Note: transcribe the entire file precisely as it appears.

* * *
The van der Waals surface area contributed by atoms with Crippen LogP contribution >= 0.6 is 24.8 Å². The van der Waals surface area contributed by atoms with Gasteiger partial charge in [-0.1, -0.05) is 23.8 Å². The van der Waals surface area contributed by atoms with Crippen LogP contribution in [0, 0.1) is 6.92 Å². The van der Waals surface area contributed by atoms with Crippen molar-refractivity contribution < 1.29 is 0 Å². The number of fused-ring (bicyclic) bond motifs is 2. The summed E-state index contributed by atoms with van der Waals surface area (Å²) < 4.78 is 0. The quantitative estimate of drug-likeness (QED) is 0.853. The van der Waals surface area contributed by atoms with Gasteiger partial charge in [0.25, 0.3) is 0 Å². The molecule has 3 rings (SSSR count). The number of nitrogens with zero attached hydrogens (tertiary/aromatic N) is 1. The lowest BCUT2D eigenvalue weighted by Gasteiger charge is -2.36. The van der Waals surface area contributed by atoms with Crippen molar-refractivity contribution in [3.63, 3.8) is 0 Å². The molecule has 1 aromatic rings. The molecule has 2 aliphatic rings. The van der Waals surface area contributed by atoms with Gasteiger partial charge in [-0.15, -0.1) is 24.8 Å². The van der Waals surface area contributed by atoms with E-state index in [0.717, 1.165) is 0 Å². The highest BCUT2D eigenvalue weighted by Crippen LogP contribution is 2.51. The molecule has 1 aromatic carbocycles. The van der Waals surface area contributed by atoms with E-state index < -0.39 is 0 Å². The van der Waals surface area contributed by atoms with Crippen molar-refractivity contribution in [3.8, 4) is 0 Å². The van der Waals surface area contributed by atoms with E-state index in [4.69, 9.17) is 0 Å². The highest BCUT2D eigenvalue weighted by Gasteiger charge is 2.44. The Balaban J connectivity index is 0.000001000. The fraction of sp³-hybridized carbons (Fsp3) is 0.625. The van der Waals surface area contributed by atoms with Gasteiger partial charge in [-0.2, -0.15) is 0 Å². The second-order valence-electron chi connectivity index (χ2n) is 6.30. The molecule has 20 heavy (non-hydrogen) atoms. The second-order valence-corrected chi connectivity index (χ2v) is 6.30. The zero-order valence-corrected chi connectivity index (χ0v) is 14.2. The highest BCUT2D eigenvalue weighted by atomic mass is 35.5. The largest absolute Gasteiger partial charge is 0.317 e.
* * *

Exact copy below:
The van der Waals surface area contributed by atoms with Crippen LogP contribution >= 0.6 is 24.8 Å². The van der Waals surface area contributed by atoms with Gasteiger partial charge in [-0.1, -0.05) is 23.8 Å². The van der Waals surface area contributed by atoms with Crippen LogP contribution in [0, 0.1) is 6.92 Å². The van der Waals surface area contributed by atoms with Crippen molar-refractivity contribution < 1.29 is 0 Å². The number of fused-ring (bicyclic) bond motifs is 2. The summed E-state index contributed by atoms with van der Waals surface area (Å²) < 4.78 is 0. The quantitative estimate of drug-likeness (QED) is 0.853. The van der Waals surface area contributed by atoms with Gasteiger partial charge in [0.25, 0.3) is 0 Å². The molecule has 3 rings (SSSR count). The number of nitrogens with zero attached hydrogens (tertiary/aromatic N) is 1. The lowest BCUT2D eigenvalue weighted by Gasteiger charge is -2.36. The van der Waals surface area contributed by atoms with Crippen molar-refractivity contribution in [3.63, 3.8) is 0 Å². The molecule has 1 aromatic rings. The molecule has 2 aliphatic rings. The van der Waals surface area contributed by atoms with Gasteiger partial charge in [-0.15, -0.1) is 24.8 Å². The van der Waals surface area contributed by atoms with E-state index in [0.717, 1.165) is 0 Å². The highest BCUT2D eigenvalue weighted by Crippen LogP contribution is 2.51. The molecule has 1 aromatic carbocycles. The van der Waals surface area contributed by atoms with E-state index < -0.39 is 0 Å². The van der Waals surface area contributed by atoms with Crippen molar-refractivity contribution in [3.8, 4) is 0 Å². The van der Waals surface area contributed by atoms with E-state index in [4.69, 9.17) is 0 Å². The highest BCUT2D eigenvalue weighted by Gasteiger charge is 2.44. The Balaban J connectivity index is 0.000001000. The fraction of sp³-hybridized carbons (Fsp3) is 0.625. The van der Waals surface area contributed by atoms with Gasteiger partial charge in [-0.2, -0.15) is 0 Å². The second-order valence-electron chi connectivity index (χ2n) is 6.30. The molecule has 20 heavy (non-hydrogen) atoms. The second-order valence-corrected chi connectivity index (χ2v) is 6.30. The zero-order valence-corrected chi connectivity index (χ0v) is 14.2. The highest BCUT2D eigenvalue weighted by atomic mass is 35.5. The largest absolute Gasteiger partial charge is 0.317 e.